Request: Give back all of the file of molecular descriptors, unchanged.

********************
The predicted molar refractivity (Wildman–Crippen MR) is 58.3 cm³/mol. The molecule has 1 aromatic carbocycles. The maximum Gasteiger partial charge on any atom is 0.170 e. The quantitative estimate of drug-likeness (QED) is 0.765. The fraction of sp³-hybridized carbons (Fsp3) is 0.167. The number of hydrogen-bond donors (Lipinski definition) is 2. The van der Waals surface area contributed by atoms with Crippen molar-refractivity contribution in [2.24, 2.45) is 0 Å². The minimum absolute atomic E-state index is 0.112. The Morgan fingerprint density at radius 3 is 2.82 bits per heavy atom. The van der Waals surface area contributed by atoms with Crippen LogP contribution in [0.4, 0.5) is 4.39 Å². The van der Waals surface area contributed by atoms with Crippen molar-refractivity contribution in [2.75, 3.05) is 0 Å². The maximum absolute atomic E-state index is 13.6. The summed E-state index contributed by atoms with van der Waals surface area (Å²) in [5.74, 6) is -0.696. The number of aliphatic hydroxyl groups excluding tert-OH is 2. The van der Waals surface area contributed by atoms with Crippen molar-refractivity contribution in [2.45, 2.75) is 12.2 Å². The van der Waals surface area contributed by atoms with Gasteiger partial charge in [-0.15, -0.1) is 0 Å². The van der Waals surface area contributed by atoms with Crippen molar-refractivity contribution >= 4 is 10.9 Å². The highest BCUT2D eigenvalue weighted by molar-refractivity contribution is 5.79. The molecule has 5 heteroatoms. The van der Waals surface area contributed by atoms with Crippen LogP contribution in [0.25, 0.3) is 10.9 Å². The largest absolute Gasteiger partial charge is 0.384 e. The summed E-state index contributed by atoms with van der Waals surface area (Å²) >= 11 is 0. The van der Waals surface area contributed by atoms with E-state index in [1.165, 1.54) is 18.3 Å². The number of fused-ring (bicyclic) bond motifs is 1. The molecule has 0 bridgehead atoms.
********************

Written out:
The predicted molar refractivity (Wildman–Crippen MR) is 58.3 cm³/mol. The molecule has 1 aromatic carbocycles. The maximum Gasteiger partial charge on any atom is 0.170 e. The quantitative estimate of drug-likeness (QED) is 0.765. The fraction of sp³-hybridized carbons (Fsp3) is 0.167. The number of hydrogen-bond donors (Lipinski definition) is 2. The van der Waals surface area contributed by atoms with Crippen molar-refractivity contribution in [2.24, 2.45) is 0 Å². The minimum absolute atomic E-state index is 0.112. The Morgan fingerprint density at radius 3 is 2.82 bits per heavy atom. The van der Waals surface area contributed by atoms with Crippen LogP contribution in [0.4, 0.5) is 4.39 Å². The van der Waals surface area contributed by atoms with Crippen molar-refractivity contribution in [2.75, 3.05) is 0 Å². The maximum absolute atomic E-state index is 13.6. The summed E-state index contributed by atoms with van der Waals surface area (Å²) in [5.74, 6) is -0.696. The number of aliphatic hydroxyl groups excluding tert-OH is 2. The van der Waals surface area contributed by atoms with Crippen molar-refractivity contribution in [2.45, 2.75) is 12.2 Å². The van der Waals surface area contributed by atoms with Gasteiger partial charge in [-0.15, -0.1) is 0 Å². The van der Waals surface area contributed by atoms with Crippen molar-refractivity contribution >= 4 is 10.9 Å². The highest BCUT2D eigenvalue weighted by molar-refractivity contribution is 5.79. The molecule has 5 heteroatoms. The van der Waals surface area contributed by atoms with Crippen LogP contribution in [0.25, 0.3) is 10.9 Å². The largest absolute Gasteiger partial charge is 0.384 e. The summed E-state index contributed by atoms with van der Waals surface area (Å²) >= 11 is 0. The van der Waals surface area contributed by atoms with E-state index in [1.165, 1.54) is 18.3 Å². The number of fused-ring (bicyclic) bond motifs is 1. The molecule has 0 bridgehead atoms.